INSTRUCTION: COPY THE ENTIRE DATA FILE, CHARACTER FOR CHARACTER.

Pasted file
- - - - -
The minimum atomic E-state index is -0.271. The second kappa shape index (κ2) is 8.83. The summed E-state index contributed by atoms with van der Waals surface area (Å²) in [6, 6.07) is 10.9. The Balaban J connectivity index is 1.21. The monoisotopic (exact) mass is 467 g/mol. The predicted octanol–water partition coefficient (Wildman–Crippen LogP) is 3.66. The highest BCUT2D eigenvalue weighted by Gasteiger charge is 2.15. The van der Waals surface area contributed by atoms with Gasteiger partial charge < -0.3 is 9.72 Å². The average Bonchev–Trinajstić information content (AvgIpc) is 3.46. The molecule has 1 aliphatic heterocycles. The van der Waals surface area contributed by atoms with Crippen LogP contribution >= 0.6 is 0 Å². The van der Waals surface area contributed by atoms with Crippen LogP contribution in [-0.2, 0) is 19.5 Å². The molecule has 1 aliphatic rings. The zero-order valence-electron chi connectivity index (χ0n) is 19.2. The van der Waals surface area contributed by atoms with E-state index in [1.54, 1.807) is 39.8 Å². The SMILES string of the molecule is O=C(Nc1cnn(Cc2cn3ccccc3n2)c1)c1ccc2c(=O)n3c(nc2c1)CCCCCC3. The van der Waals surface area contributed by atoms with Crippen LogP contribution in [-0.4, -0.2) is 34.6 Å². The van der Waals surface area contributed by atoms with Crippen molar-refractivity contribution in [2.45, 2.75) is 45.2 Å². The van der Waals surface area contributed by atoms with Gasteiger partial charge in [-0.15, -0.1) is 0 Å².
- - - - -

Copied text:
The minimum atomic E-state index is -0.271. The second kappa shape index (κ2) is 8.83. The summed E-state index contributed by atoms with van der Waals surface area (Å²) in [6, 6.07) is 10.9. The Balaban J connectivity index is 1.21. The monoisotopic (exact) mass is 467 g/mol. The predicted octanol–water partition coefficient (Wildman–Crippen LogP) is 3.66. The highest BCUT2D eigenvalue weighted by Gasteiger charge is 2.15. The van der Waals surface area contributed by atoms with Gasteiger partial charge < -0.3 is 9.72 Å². The average Bonchev–Trinajstić information content (AvgIpc) is 3.46. The molecule has 1 aliphatic heterocycles. The van der Waals surface area contributed by atoms with Crippen LogP contribution >= 0.6 is 0 Å². The van der Waals surface area contributed by atoms with Crippen LogP contribution in [-0.2, 0) is 19.5 Å². The molecule has 1 aliphatic rings. The zero-order valence-electron chi connectivity index (χ0n) is 19.2. The van der Waals surface area contributed by atoms with E-state index in [1.54, 1.807) is 39.8 Å². The SMILES string of the molecule is O=C(Nc1cnn(Cc2cn3ccccc3n2)c1)c1ccc2c(=O)n3c(nc2c1)CCCCCC3. The van der Waals surface area contributed by atoms with Crippen LogP contribution in [-0.4, -0.2) is 34.6 Å². The van der Waals surface area contributed by atoms with Crippen molar-refractivity contribution in [2.45, 2.75) is 45.2 Å². The van der Waals surface area contributed by atoms with Gasteiger partial charge in [-0.15, -0.1) is 0 Å².